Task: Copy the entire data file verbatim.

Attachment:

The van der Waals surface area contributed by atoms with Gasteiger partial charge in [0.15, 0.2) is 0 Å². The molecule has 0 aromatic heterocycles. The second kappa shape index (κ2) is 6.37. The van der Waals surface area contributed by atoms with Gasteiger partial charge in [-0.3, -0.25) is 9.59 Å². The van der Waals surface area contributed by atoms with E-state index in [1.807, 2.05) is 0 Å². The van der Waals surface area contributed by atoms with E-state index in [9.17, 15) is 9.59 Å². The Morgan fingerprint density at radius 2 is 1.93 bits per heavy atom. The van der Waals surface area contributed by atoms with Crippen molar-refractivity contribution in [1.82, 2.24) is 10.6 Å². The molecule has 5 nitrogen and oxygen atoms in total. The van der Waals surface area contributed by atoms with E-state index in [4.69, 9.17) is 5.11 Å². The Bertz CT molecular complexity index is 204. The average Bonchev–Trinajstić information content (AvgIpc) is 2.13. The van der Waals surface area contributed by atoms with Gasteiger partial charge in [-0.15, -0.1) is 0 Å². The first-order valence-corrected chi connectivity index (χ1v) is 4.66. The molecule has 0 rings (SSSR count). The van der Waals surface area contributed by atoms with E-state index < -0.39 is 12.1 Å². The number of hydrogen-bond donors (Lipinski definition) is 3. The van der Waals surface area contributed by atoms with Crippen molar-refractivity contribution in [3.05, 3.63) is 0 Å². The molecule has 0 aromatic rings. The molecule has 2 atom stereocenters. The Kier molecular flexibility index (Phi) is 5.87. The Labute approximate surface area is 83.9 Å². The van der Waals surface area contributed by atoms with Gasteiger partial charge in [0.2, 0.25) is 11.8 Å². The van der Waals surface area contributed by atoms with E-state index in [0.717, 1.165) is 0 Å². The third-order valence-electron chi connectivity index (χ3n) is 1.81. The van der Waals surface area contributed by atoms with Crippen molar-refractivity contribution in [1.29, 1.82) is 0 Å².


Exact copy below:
The van der Waals surface area contributed by atoms with Gasteiger partial charge in [0.15, 0.2) is 0 Å². The molecule has 0 aromatic heterocycles. The second kappa shape index (κ2) is 6.37. The van der Waals surface area contributed by atoms with Gasteiger partial charge in [-0.3, -0.25) is 9.59 Å². The van der Waals surface area contributed by atoms with E-state index in [1.807, 2.05) is 0 Å². The van der Waals surface area contributed by atoms with E-state index in [9.17, 15) is 9.59 Å². The Morgan fingerprint density at radius 2 is 1.93 bits per heavy atom. The van der Waals surface area contributed by atoms with Crippen molar-refractivity contribution in [1.82, 2.24) is 10.6 Å². The molecule has 5 nitrogen and oxygen atoms in total. The van der Waals surface area contributed by atoms with E-state index in [4.69, 9.17) is 5.11 Å². The Bertz CT molecular complexity index is 204. The average Bonchev–Trinajstić information content (AvgIpc) is 2.13. The van der Waals surface area contributed by atoms with Gasteiger partial charge in [-0.15, -0.1) is 0 Å². The first-order valence-corrected chi connectivity index (χ1v) is 4.66. The molecule has 0 rings (SSSR count). The van der Waals surface area contributed by atoms with E-state index < -0.39 is 12.1 Å². The number of hydrogen-bond donors (Lipinski definition) is 3. The van der Waals surface area contributed by atoms with Crippen molar-refractivity contribution in [3.05, 3.63) is 0 Å². The molecule has 0 aromatic rings. The molecule has 2 atom stereocenters. The Kier molecular flexibility index (Phi) is 5.87. The Labute approximate surface area is 83.9 Å². The van der Waals surface area contributed by atoms with Gasteiger partial charge in [0.2, 0.25) is 11.8 Å². The van der Waals surface area contributed by atoms with E-state index in [0.717, 1.165) is 0 Å². The third-order valence-electron chi connectivity index (χ3n) is 1.81. The van der Waals surface area contributed by atoms with Crippen molar-refractivity contribution in [1.29, 1.82) is 0 Å².